Everyone is different, some CPAP users notice the positive benefits the next day while others may take weeks to months before they notice a difference of how they feel or improved health conditions and symptom reduction. The obvious goal is to use CPAP whenever you sleep, as much as you sleep.

The sleep lab technician and physician face the daunting goal of optimal pressure needed versus patient use, meaning therapeutically you may need 16 cm/H2O to establish airway patency, keep your AHI (apnea hypopnea index below 5 per hour) and keep your oxygen level elevated above 90% but if that pressure setting is too high for you to tolerate, the likelihood of you using therapy as you should decreases and you become non complaint. This begs the questions of which is better, a patient that uses CPAP to a lesser degree of severity ( maybe a severe AHI decreases to a mild AHI) or a patient that doesn’t use the CPAP at all because of pressure tolerance.  Follow up is key and Auto CPAP offers a better chance of compliance through pressure range settings, meaning the device would know you need 16cm/h20 as much as the person in the sleep lab will, however, a pressure threshold can be put in place that doesn’t allow the device to go above 12 cm/h2O  or any pressure that you did tolerate well.

Auto CPAP (APAP) also decreases the need to continual follow up for pressure adjustments. What this means is, say you were on a fixed pressure CPAP for 2 years and dropped 30 lbs, chances are that you need less pressure than when you were first diagnosed and treated . This also can be said for those who have gained weight and need more pressure. Do you feel like you are not getting enough pressure from your CPAP machine? Odds are you probably do if you put on some weight. So what do you do? Go back to the sleep lab for a pressure increase? They will most likely want you to stay at the sleep lab again for a “CPAP Re-Evaluation”, which is another term for repeat CPAP titration. Open your check book again. However, with Auto CPAP, remember that algorithm, it’s still there and only delivers the CPAP pressure that you need without that need to go back to the sleep lab for another study.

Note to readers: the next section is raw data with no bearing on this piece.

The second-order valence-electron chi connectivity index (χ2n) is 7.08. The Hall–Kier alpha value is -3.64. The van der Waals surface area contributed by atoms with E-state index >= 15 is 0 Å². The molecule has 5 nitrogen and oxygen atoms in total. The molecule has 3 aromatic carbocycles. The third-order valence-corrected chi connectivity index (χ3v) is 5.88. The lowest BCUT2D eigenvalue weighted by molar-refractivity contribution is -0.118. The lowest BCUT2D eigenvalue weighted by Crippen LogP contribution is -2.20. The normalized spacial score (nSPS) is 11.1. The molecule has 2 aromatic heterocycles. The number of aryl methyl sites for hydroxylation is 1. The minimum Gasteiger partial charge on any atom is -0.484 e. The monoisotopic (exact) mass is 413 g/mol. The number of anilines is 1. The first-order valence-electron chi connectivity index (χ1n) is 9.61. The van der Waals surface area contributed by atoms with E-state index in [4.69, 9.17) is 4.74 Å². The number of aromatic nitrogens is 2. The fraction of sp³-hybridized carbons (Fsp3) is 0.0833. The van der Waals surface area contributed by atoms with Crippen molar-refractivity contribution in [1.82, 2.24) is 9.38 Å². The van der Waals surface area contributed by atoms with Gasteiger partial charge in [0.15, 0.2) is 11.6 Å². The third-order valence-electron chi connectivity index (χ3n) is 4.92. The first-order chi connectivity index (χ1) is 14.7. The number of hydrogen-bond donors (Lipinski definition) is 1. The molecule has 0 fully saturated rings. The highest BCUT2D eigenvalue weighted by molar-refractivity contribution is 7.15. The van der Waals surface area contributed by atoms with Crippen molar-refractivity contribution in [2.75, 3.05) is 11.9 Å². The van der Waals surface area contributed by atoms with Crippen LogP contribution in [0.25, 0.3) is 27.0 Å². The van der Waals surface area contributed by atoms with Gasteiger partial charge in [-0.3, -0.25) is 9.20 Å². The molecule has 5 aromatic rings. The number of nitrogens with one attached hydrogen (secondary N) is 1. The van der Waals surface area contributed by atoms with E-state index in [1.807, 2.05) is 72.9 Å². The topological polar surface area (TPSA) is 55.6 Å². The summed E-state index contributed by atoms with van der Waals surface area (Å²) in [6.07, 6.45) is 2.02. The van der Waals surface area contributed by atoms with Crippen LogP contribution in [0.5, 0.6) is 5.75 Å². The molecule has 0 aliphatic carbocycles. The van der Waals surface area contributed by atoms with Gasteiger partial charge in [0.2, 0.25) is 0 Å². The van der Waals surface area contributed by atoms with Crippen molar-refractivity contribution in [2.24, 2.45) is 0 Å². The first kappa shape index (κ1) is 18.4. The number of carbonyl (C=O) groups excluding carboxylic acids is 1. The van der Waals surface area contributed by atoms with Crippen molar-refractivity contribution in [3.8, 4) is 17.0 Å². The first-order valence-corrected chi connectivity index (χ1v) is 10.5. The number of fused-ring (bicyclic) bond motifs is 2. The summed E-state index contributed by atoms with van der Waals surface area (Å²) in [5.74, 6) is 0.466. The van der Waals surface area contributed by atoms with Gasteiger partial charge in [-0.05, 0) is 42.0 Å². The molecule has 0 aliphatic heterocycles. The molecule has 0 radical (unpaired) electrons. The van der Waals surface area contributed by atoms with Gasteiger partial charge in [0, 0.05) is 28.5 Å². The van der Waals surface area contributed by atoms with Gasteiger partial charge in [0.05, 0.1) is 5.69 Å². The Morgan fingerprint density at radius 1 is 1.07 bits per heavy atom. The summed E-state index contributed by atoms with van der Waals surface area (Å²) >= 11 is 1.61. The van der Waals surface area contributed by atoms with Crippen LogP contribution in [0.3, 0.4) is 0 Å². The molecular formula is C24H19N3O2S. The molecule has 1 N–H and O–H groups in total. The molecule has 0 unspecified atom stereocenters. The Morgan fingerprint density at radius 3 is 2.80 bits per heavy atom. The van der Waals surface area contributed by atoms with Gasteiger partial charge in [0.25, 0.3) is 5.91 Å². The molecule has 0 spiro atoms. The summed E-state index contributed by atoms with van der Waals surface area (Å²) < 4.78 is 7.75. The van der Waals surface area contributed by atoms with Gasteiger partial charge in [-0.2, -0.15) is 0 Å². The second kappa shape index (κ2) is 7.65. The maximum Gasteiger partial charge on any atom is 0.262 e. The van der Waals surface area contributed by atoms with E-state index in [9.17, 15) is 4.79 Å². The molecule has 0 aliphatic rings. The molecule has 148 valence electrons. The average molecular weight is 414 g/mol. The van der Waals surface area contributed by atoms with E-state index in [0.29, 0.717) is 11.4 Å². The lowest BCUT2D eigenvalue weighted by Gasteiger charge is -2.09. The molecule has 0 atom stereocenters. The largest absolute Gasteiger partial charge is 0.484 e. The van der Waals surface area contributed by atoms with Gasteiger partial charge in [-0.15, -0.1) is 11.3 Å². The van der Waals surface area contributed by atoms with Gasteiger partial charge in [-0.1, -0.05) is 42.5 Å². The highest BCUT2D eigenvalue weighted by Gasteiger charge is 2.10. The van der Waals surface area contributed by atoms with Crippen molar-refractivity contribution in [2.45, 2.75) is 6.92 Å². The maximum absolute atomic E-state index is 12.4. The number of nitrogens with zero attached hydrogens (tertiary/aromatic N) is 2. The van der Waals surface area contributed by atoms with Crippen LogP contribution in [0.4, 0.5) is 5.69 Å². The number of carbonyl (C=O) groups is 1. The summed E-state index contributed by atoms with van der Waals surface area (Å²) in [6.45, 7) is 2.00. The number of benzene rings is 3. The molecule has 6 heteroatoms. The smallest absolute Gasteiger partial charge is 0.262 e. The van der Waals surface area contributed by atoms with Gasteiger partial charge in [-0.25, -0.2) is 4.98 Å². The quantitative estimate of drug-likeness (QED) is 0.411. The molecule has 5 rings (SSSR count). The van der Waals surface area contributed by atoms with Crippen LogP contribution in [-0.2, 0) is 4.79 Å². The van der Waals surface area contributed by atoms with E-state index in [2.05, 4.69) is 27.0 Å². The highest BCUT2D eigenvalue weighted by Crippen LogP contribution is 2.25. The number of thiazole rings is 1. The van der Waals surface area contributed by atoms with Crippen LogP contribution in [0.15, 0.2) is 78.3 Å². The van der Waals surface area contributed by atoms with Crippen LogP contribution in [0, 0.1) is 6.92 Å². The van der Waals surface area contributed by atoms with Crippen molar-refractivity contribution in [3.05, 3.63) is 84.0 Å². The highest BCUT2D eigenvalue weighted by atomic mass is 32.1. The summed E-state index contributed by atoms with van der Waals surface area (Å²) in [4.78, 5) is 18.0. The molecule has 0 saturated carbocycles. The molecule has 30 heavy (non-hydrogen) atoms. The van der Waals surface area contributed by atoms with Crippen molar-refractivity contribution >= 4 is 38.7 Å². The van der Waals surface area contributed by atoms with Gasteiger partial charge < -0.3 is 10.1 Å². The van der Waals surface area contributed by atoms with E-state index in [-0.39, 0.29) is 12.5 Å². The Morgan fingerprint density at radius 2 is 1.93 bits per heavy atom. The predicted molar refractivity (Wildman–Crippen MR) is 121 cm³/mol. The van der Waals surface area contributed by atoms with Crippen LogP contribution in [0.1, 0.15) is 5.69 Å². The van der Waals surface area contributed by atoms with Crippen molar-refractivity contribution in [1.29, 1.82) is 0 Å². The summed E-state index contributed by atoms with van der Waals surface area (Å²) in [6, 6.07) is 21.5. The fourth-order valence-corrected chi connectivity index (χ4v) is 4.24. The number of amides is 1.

Closing Thoughts

Other professionals in the sleep community will look at this blog and deem it inaccurate or inappropriate; those people will most likely be the ones that benefit from you running the full spectrum of diagnosis and analysis at their sleep center. The majority of the people in the sleep medicine field will look at this and understand the importance of clinical pathway options and cost analysis for their patients. These sleep specialists are typically the ones that work well with us when it comes to providing therapy devices and supplies to their patients. We are not a perceived threat to these people but rather an option for their patients.  So ask the questions. Am I a good candidate for home sleep testing? Should I be on an Auto CPAP? What will this all cost in the end? Am I better off self paying or using my healthcare insurance?

Disclaimer: The disclaimer provides that such medical information is merely information – not advice. If users need medical advice, they should consult a doctor or other appropriate medical professional. The disclaimer also provides that no warranties are give in relation to the medical information supplied on the website, and that no liability will accrue to the website owner in the event that a user suffers loss as a result of reliance upon the information.

About the Author


Jason Smith is recognized by the board of polysomnographic technologists (BRPT) as a registered polysomnographic technologist (RPSGT) since 2003. He is also Director of Clinical Operations for 6 multi-state sleep diagnostic facilities including the nation’s largest 20 bed sleep disorder testing center. Jason has also been a Co-Author with two research publications featured in Journal of Clinical Sleep Medicine.